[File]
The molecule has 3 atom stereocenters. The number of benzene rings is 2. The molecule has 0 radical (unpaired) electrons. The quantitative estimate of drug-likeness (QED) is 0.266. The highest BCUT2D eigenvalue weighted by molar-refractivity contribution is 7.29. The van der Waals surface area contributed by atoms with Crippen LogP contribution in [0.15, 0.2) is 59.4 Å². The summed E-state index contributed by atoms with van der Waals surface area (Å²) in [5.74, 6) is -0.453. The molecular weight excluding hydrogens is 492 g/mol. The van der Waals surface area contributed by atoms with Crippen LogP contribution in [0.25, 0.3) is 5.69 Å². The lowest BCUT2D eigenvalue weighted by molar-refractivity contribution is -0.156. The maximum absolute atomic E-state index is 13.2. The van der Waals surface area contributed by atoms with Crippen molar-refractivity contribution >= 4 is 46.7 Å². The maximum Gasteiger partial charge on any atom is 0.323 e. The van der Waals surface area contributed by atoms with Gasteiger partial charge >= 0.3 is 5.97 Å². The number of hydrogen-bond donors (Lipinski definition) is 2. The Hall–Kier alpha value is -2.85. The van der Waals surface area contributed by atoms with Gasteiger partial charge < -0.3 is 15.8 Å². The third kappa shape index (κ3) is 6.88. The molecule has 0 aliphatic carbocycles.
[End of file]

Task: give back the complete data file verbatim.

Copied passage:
The molecule has 3 atom stereocenters. The number of benzene rings is 2. The molecule has 0 radical (unpaired) electrons. The quantitative estimate of drug-likeness (QED) is 0.266. The highest BCUT2D eigenvalue weighted by molar-refractivity contribution is 7.29. The van der Waals surface area contributed by atoms with Crippen LogP contribution in [0.15, 0.2) is 59.4 Å². The summed E-state index contributed by atoms with van der Waals surface area (Å²) in [5.74, 6) is -0.453. The molecular weight excluding hydrogens is 492 g/mol. The van der Waals surface area contributed by atoms with Crippen LogP contribution in [0.25, 0.3) is 5.69 Å². The lowest BCUT2D eigenvalue weighted by molar-refractivity contribution is -0.156. The maximum absolute atomic E-state index is 13.2. The van der Waals surface area contributed by atoms with Crippen molar-refractivity contribution >= 4 is 46.7 Å². The maximum Gasteiger partial charge on any atom is 0.323 e. The van der Waals surface area contributed by atoms with Gasteiger partial charge >= 0.3 is 5.97 Å². The number of hydrogen-bond donors (Lipinski definition) is 2. The Hall–Kier alpha value is -2.85. The van der Waals surface area contributed by atoms with Gasteiger partial charge < -0.3 is 15.8 Å². The third kappa shape index (κ3) is 6.88. The molecule has 0 aliphatic carbocycles.